RedArrows2012 -epetition response
We received a petition asking:
“We the undersigned petition the Prime Minister to allow the Red Arrows to Fly at the 2012 Olympics.”
Details of Petition:
“The Department of Culture, Media and Sport have deemed the RAF Red Arrows as Unsuitable for the 2012 Olympics because they are too British. This is a ridiculous decision and should be overturned in the name of common sense.”
Read the Government’s response:
We’re glad to tell you there is absolutely no truth - and never has been - in the idea that the Government has banned the Red Arrows from the London 2012 Olympic Games.
The Prime Minister was delighted to see the role the Red Arrows played in the celebrations on the Mall after the Beijing Games, and they have always played a significant part in great festivals of celebration in Britain in recent years. Indeed, the Red Arrows played a memorable role when they flew over Trafalgar Square in 2005 to mark London winning the Games.
Decisions on the nature of the Olympic opening ceremony are a matter for the 2012 organising committee, and with four years to go, they have not made their decisions yet. However, the Prime Minister has made clear he would be delighted to see the Red Arrows perform in the celebrations in 2012.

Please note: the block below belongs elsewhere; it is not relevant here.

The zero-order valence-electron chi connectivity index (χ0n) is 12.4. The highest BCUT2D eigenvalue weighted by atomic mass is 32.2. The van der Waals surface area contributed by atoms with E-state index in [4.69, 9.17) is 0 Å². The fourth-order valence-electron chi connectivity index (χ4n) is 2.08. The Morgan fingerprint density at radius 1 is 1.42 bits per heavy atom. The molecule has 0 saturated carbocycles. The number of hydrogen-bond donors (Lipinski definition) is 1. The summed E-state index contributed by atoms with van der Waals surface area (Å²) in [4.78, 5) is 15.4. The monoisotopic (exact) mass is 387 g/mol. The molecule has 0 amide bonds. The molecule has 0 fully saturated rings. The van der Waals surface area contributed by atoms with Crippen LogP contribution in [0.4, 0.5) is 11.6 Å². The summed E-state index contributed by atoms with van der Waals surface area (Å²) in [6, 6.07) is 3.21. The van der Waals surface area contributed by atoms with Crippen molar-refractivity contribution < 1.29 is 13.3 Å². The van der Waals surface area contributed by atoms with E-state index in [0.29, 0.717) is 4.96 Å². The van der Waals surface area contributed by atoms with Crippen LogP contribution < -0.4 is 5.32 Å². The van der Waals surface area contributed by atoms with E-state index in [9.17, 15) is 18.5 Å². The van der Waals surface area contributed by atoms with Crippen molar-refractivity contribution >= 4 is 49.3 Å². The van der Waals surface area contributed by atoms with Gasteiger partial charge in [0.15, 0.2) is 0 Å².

We asked Tessa Jowell, the Olympics Minister, to pass on her comments as well: She said:
“I am delighted that so many people have shown how important the Red Arrows are to them by signing this petition. To their millions of fans, the Red Arrows demonstrate all the best elements of being British of which we are so rightly proud. As we have made clear on many occasions, it is just not true that the Government has in some way banned the Red Arrows from being involved in 2012. Nothing, in fact, could be further from the truth.
The Red Arrows flew over London the day we won the Games in 2005 - and they took to the skies again in August, on another special day for London 2012, as we marked the end of the Beijing Olympics and the start of the run-up to our Games. I know Gordon was as delighted as I was that the Red Arrows were able to play such a prominent role, a fitting end to an Olympics that had been such a triumph for Great Britain. While it is up to the 2012 Organising Committee to decide what form the ceremonies in 2012 should take and who should participate, I am very clear in my own mind that the Red Arrows should be part of London’s welcome to the world in four years time. And I know Seb Coe shares my view.”